For most countries, the unemployment rate is the headline labour market statistic, but the EPOP ratio provides several advantages for labour market analysis because it encapsulates both changes in employment rates and activity rates. These advantages are explained in The employment-population ratio: its value in labor force analysis (PDF, 1.5MB). This is particularly relevant in providing context around the recent impacts of the pandemic on employment and inactivity in the UK. The EPOP ratio is better equipped to highlight long-term secular changes in employment patterns, including those caused by demographic changes.
For the purposes of looking at changes in the EPOP ratio over time, the employment rate (ER) is defined as the ratio of employment (E) to the active population (A), or simply one minus the official unemployment rate. Note that this definition differs from the headline employment rate formally used by the Office for National Statistics (ONS), which are based on the entire population. The active population consists of people aged 16 years and over who are either employed or unemployed.
The activity rate (AR), which is also commonly referred to as the participation rate, is the proportion of the adult population (POP) that is active (A).
Therefore, the EPOP ratio is the product of these employment and activity rates.
Figure 3 shows the employment rate for the active UK adult population. There have been strong cyclical movements in the employment rate over the last five decades, and currently the employment rate for the adult population is at its highest since the early 1970s.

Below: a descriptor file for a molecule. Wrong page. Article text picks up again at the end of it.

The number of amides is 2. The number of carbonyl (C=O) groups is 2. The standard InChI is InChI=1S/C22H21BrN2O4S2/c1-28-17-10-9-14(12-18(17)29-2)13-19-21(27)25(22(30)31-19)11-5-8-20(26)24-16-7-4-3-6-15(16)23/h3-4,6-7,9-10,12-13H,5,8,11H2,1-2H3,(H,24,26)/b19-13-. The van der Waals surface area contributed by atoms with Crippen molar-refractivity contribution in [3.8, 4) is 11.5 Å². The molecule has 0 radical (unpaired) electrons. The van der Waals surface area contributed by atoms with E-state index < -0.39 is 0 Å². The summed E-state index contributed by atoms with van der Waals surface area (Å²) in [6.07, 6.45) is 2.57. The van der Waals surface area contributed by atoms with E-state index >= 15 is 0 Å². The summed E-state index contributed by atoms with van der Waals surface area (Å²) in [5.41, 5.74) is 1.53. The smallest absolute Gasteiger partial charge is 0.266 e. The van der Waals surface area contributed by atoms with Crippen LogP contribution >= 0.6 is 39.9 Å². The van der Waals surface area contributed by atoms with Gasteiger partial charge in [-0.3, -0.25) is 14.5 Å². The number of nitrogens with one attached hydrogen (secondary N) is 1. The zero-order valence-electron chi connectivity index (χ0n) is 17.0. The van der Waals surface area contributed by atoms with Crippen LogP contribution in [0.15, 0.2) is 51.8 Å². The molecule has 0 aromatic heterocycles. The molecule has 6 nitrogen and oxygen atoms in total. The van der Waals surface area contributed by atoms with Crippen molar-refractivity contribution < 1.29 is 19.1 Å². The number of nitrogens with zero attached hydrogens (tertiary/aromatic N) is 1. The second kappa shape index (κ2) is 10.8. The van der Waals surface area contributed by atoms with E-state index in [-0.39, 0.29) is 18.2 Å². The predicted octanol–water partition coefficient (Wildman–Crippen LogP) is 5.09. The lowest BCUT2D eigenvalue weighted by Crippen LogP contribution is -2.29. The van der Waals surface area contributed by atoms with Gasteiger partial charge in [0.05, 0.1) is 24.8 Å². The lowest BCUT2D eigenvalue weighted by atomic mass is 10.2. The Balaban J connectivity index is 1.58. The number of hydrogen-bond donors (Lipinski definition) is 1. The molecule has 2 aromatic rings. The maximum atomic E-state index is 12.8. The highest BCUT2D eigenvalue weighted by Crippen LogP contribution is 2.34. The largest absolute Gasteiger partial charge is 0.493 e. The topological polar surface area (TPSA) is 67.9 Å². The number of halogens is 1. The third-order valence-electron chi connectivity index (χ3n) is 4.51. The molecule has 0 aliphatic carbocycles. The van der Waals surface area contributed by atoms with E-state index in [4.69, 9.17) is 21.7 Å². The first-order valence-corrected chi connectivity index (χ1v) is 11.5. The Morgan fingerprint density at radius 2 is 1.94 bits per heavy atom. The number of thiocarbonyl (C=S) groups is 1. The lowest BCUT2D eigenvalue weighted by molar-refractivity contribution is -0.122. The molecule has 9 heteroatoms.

Figure 4 shows the activity rate for the UK adult population, and it is clear this has fallen since the start of the coronavirus pandemic. This has been highlighted in our Sickness absence in the UK labour market: 2021 article, which reports increased rates of long-term sickness absences. Moreover, our Movements out of work for those aged over 50 years since the start of the coronavirus pandemic article showed a greater propensity for older workers to leave the labour market.
However, these recent changes have offset rising activity rates in the decade leading up to the pandemic, so the current activity rate is not markedly different from its past average. This is despite significant population ageing effects and higher participation in education. Therefore, our Worker movements and economic inactivity in the UK article shows that analysis examining the rise in inactivity during the pandemic should acknowledge the relatively high activity rates recorded immediately prior to the pandemic.
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Labour market overview
Dataset | Released 14 March 2023
Estimates of employment, unemployment, economic inactivity and other employment-related statistics for the UK.
Employment measures the number of people in paid work or who had a job that they were temporarily away from (for example, because they were on holiday or off sick).
Unemployment measures people without a job who have been actively seeking work within the last four weeks and are available to start work within the next two weeks.
People not in the labour force (also known as economically inactive) are not in employment but do not meet the internationally accepted definition of unemployment. This is either because they have not been seeking work within the last four weeks or they are unable to start work in the next two weeks.
People aged 16 years and over who are either in employment or unemployed. The labour force refers to all economically active individuals.Back to table of contents
For data sources and quality information, please see Sections 6 and 7 of our Labour market overview, UK: March 2023 bulletin.Back to table of contents
Office for National Statistics (ONS), released 28 March 2023, ONS website, article, The employment-population ratio and changes in the UK labour market: 2008 to 2023